Cory is a shy, artistic seven-year-old boy who loves drawing, music and video games. He lights up when he talks to his parents, Carol and John, about his big brother and the video game Fortnite. Although Cory’s life is mundane and ordinary in many ways, however, his journey hasn’t exactly been typical.
When Cory was in utero, doctors expected him to be a girl. When he was delivered, the medical staff in the room looked stunned and went silent. Cory was born with a phallus, which is medically atypical for individuals with two X chromosomes.
“He had what the medical establishment considers ‘ambiguous’ genitalia,” Carol says. (Some names have been changed.) “Everyone but me realized that this was an intersex child. And I think the fear in the room was that I would be disappointed.”
But while doctors and nurses appeared puzzled, Carol wasn’t nearly as concerned about her child’s sex.
“I didn’t really care,” she says. “I told them, ‘I’ve been waiting a long time to meet this child, so just give me the baby. The baby is breathing and stable. Can I just have my kid?’ And the mood became a lot lighter in the room once they realized that I would never reject my child.”
Doctors pressured Carol and John to allow them to perform cosmetic surgeries on Cory in order to remove his phallus and “normalize” his genitalia.
For years, intersex activists have pushed for bans on surgeries on intersex children. In January this year, California lawmakers rejected what would have been a first-of-its-kind ban on medically unnecessary procedures and treatments performed on infants born with atypical genitalia. For many intersex kids and their families, this legislative defeat is a signal of the work that remains to be done to protect the autonomy of intersex individuals.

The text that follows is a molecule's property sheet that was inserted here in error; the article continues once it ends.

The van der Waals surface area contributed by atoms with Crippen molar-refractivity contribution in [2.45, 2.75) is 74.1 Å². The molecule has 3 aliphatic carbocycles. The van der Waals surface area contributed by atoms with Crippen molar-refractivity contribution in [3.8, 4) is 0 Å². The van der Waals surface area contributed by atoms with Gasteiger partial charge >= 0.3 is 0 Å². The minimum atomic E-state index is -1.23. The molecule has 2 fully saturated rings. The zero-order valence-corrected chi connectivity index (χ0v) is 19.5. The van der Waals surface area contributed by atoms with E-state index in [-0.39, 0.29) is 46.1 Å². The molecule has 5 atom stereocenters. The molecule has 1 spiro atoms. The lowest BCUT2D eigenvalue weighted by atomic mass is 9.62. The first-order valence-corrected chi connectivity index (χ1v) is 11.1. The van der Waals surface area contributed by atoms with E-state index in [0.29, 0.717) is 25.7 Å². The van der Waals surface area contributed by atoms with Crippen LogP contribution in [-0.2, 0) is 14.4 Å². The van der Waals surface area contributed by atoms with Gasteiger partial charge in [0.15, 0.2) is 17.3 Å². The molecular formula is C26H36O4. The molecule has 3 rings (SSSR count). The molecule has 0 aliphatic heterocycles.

Parents like Carol argue that irreversible physical and psychological harm can result from these surgeries.
“I thought that was a terrible idea,” she says. “If you remove something, it’s gone forever. Who knows if this person is going to grow up to want to have a vagina or to have penetrative sex? And whose business is it to make these decisions except the person?”
Seven years later, Carol and John are relieved that they did not opt for surgery because, although he was given a female name at birth, Cory now identifies as a boy.
“Thank God we didn’t make that mistake,” Carol says.
Cory has begun seeing a gender clinician as he embarks upon his gender transition to become his fully realized self, as a boy. Through the years, his parents have maintained an open dialogue with Cory, adamant in their shared belief that he should take the lead in telling the world about his gender identity.
Being intersex – an umbrella term for unique variations in reproductive or sex anatomy – is more common than one might think. The percentage of people born on the intersex spectrum is roughly the same percentage as people who are born as twins – about 1.7% of people, according to a Human Rights Watch report. And about one in 2,000 babies is born with genitalia different enough from what is considered standard that doctors might recommend surgery. The HRW report provides a searing analysis of the frequency and potentially devastating impact of forced genital surgeries performed on intersex kids at birth.
Many in the media have referred to such surgeries as “non-consensual”, but that’s not quite accurate. “Minors legally can’t consent, but parents are consenting to these surgeries,” says Hans Lindahl, the communications director at InterAct, an advocacy group for intersex youth. “So parental consent right now is ‘consent’. We want the individual to lead such decisions and for children to be able to understand what’s happening to their bodies.”
According to Lindahl, when doctors don’t assign a gender to intersex children, and instead allow them to explore gender on their own terms, intersex kids are able to thrive and forge their own identities. But when intersex kids are subjected to forced surgeries, the results can be devastating, sometimes leading to nerve damage, incontinence, scarring and diminished sexual function. Additionally, there is a chance that doctors could incorrectly assign a child’s gender, as there is no way to know how the child will identify when they mature. Doing so can cause tremendous suffering and psychological distress for the intersex individual.